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United States Department of Agriculture

Agricultural Research Service

Title: The two "theories" of Lignification

Author
item Ralph, John

Submitted to: Meeting Abstract
Publication Type: Abstract Only
Publication Acceptance Date: November 14, 2006
Publication Date: N/A

Technical Abstract: Lignification is the plant cell wall process by which lignin polymers are produced from phenolic monomers. These monomers are primarily the three hydroxycinnamyl (p-coumaryl, coniferyl and sinapyl) alcohols. Structural analysis of cell wall lignins and mechanistic studies of possible biosynthetic pathways have led to a general consensus among workers in the field that the polymer is a product of oxidative coupling of phenols. The theory of “combinatorial” coupling of phenoxy radicals formed from the monolignols under simple chemical control (based on original work by Freudenberg) continues to accommodate all the currently known facts of lignin chemistry. This state of affairs has been challenged in recent years without any basis in factual evidence. A new challenge-hypothesis has been unilaterally raised to theory status and the existing theory denigrated as an unsupported notion. We have examined the key arguments in the new hypothesis and find that those raised against the existing theory are invalid. Arguments for the new contender, advocating absolute proteinaceous control, are found to be convoluted, ambiguous, or reliant on misinterpreted data. The logical conclusion from examining the facts is that the new hypothesis fails to challenge the current theory.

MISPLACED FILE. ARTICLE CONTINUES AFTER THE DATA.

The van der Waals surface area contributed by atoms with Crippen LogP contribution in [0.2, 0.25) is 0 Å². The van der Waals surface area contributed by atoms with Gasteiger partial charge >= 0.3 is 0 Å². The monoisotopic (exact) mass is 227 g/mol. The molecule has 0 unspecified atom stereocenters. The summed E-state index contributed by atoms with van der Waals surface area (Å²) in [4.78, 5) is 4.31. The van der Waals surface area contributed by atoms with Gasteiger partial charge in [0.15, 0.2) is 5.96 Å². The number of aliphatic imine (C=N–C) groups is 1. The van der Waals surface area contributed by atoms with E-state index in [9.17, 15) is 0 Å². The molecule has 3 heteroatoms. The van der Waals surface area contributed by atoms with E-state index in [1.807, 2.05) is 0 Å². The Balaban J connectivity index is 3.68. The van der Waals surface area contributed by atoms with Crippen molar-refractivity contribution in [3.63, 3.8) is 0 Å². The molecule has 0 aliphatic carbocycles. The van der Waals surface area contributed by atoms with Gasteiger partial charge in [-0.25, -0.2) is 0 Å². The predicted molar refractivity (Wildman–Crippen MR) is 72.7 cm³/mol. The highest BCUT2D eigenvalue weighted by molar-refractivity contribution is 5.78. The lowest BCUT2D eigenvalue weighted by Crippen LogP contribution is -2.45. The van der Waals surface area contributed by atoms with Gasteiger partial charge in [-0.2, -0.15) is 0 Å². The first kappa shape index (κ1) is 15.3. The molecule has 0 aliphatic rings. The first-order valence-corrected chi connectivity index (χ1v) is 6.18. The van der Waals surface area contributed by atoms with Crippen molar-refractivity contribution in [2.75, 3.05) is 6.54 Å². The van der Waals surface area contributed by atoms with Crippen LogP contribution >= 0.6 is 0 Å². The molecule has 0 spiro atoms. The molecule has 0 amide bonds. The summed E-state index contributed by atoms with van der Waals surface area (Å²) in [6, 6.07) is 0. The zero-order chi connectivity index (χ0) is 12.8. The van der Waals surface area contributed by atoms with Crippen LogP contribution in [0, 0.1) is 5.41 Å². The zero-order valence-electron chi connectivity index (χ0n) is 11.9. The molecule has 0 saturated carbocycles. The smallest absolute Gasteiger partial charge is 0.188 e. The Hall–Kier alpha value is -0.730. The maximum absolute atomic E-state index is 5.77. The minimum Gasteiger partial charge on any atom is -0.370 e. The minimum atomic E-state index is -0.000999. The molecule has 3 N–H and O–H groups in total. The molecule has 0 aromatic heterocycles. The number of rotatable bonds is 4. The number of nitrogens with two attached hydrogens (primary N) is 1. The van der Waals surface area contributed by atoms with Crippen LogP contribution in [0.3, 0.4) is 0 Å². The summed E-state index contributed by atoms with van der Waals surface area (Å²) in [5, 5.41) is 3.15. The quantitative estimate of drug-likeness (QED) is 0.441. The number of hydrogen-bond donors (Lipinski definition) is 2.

Last Modified: 7/28/2014
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